By 10th grade student Ally and class of 2017 alumnus Twyla
When I woke up the morning of the Québec trip, I had very little time for anything except a snack and saying goodbye to my dog. I was half-asleep until I got to Meridian, which is when I saw some other students outside, piling stuff into the surprisingly small trunk of the eight person van I would spend far too much time in. Of course, Leisa, one of the teachers coming with us on the trip, gets the passenger seat next to Sonja, our French teacher, leaving the back seat and the “basically it’s the trunk” seats to the students. After a relatively short and tired debate, Theo and I are seated in the far back, with Luke and Clary in front of us.
The trip was long, but enjoyable. Starting off with discussions about what will happen in Québec, dumb coloring games on my phone, and a word game called “Contact,” we left the area and made our way to our first stop: a coffee shop. Sonja, as we all realized on this trip, cannot survive more than three hours without it.
Things were smooth until we get to border patrol, where a man horribly mispronounces as many names as he can while eyeing the six half-asleep students in the back of the van. Unlike other trips, though, we got through without any trouble.
This led us to our next stop, a Tim Hortons, where we would speak the first French to fluent French speakers of the trip. It was simple -- order food -- but apparently everyone forgot we were in Canada, and no one got their Canadian money from their bag. A good start.
Now, other than the GPS telling us to drive into a couple of rivers, we made it to the Airbnb we would call home. It was much smaller than advertised, and does not comfortably fit the amount of people it claimed. In fact, there were six beds, and seven people. We made the best out of the situation by creating a pillow bed in a small hallway, which I ended up staying in.
Once we’d recuperated from the eight-hour journey, we drove to Old Québec and enjoyed an amazing meal at a crêpe place that I now crave every day. After, we stopped by a supermarket to grab things for our breakfast. This, of course, did not go so well, considering the recipe required ingredients we’ve never heard of in English, let alone French (thanks, Clary).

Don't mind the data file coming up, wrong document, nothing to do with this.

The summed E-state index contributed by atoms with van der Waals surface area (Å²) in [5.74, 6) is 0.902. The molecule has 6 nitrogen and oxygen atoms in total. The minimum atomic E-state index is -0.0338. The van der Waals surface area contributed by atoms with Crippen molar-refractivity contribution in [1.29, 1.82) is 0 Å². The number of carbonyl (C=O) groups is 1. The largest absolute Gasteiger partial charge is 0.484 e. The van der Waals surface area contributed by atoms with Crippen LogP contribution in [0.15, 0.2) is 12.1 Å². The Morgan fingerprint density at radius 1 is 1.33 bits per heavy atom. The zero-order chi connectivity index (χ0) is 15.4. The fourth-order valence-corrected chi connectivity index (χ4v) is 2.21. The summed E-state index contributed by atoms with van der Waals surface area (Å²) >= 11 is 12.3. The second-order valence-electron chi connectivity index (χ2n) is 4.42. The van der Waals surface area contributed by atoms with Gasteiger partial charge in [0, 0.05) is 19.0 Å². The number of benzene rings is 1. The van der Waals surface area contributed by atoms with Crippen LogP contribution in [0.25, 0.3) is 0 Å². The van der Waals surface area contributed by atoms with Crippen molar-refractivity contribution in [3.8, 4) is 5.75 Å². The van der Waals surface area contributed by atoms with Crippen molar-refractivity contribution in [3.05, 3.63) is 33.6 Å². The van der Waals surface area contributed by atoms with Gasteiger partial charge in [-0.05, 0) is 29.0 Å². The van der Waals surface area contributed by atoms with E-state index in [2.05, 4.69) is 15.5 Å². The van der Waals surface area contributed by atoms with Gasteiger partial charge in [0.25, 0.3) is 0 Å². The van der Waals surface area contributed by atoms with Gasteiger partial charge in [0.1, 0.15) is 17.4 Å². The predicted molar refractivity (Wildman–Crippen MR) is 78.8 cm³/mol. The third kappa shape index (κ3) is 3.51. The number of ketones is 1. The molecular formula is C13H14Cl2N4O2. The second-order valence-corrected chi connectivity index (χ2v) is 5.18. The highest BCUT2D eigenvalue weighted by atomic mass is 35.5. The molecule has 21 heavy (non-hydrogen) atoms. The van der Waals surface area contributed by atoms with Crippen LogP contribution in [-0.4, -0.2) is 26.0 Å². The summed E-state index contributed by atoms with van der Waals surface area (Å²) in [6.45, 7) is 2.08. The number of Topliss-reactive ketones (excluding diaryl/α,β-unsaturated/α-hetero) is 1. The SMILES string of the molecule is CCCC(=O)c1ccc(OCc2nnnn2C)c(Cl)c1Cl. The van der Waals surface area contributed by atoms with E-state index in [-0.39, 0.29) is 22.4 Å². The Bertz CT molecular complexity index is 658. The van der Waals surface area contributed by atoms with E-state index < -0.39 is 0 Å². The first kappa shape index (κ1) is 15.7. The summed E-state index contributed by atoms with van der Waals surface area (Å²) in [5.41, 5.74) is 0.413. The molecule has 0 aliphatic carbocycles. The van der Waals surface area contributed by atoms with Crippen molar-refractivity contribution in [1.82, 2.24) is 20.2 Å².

In the morning we attempted to cook quiche with the ingredients from the night before, but the severe lack of ventilation was a bit of a setback. In the end it turned out well, and we left the house with full stomachs.
Sonja was very insistent we check out the train station, as it apparently had beautiful architecture and history, so we went along with it. Arriving there ready to see the beauty it held, we were surprised by something -- someone -- else. Twyla, alumnus, class 0f 2017, and a previous French student, was waiting for us to get there.
Surprising the group of Meridianites was amazing! It had been incredibly fortunate that the Quebec trip had coincided with my reading week, because it allowed me to share in some really great experiences with the group. After a lunch of pastries and coffee, we got to visit one of my favorite museums of all time: La musée de la civilisation (Museum of Civilization)! No two trips there have been the same for me, as the museum rotates their exhibits impressively frequently, and what was a gallery of mythology-themed ancient Egyptian artifacts two years ago was now a crazy, funky collection of bizarre objects representing humanity’s progress through time -- or at least, that was my takeaway. The exhibit on brains and cerebral function and development was also quite engaging; the whole group spent a lot of time on an interactive piece that showed how touching a plate of alternating warm and cool bars could trick your brain into thinking it was being burned.
Later that afternoon, we visited the classic sightseeing stop: the Funicular! The rides on the old, cable supported elevator overlooking the river (fleuve!) were breathtaking for some and scary for others. The next classic we visited was the Chateau Frontenac, which was as stunning as always. Every time I see it, it refreshes my goal of staying in a room there one day. And that evening: the Remparts game! I’m generally not one for watching sports games, but live hockey is always a blast. Especially in Canada. Between the front row seats, the Timbits half-time game (in which numerous very small children held a very exciting demo match of their own), and the fantastic last names (one player’s jersey boasted the French term for ‘the raspberry’), it was an awesome night.
The next day, we packed everything up, got breakfast, and then visited the oldest market in North America, Épicerie J.A. Moisan. There, we bought cool gifts and souvenirs for people back home (and snacks for ourselves, of course). And at that point, I had to leave to catch a flight home, so I said my goodbyes, entrusted a jar of jam I had just purchased to Sonja to drive across the border, and got into my Uber.
After Twyla left, the next stop was a restaurant that students are taken to every Québec trip: Frites Alors. This small restaurant was packed full of the most amazing fries I’ve ever had. Along with this, they made burgers, grilled cheese, and sandwiches, but the main events were the fries and their homemade dipping sauces. These sauces came in many different flavors, and all of us loved them. By the end, Luke and I were basically asleep because of the food, and, according to him, he will never feel full again unless he eats at Frites Alors.
Once we arrived back at the van, we made our way home, saying goodbye to Québec. The trip was less energized but still amusing. I spent the whole ride playing Plants vs Zombies and occasionally chiming in to conversations. We arrived home around eleven, thus ending the journey.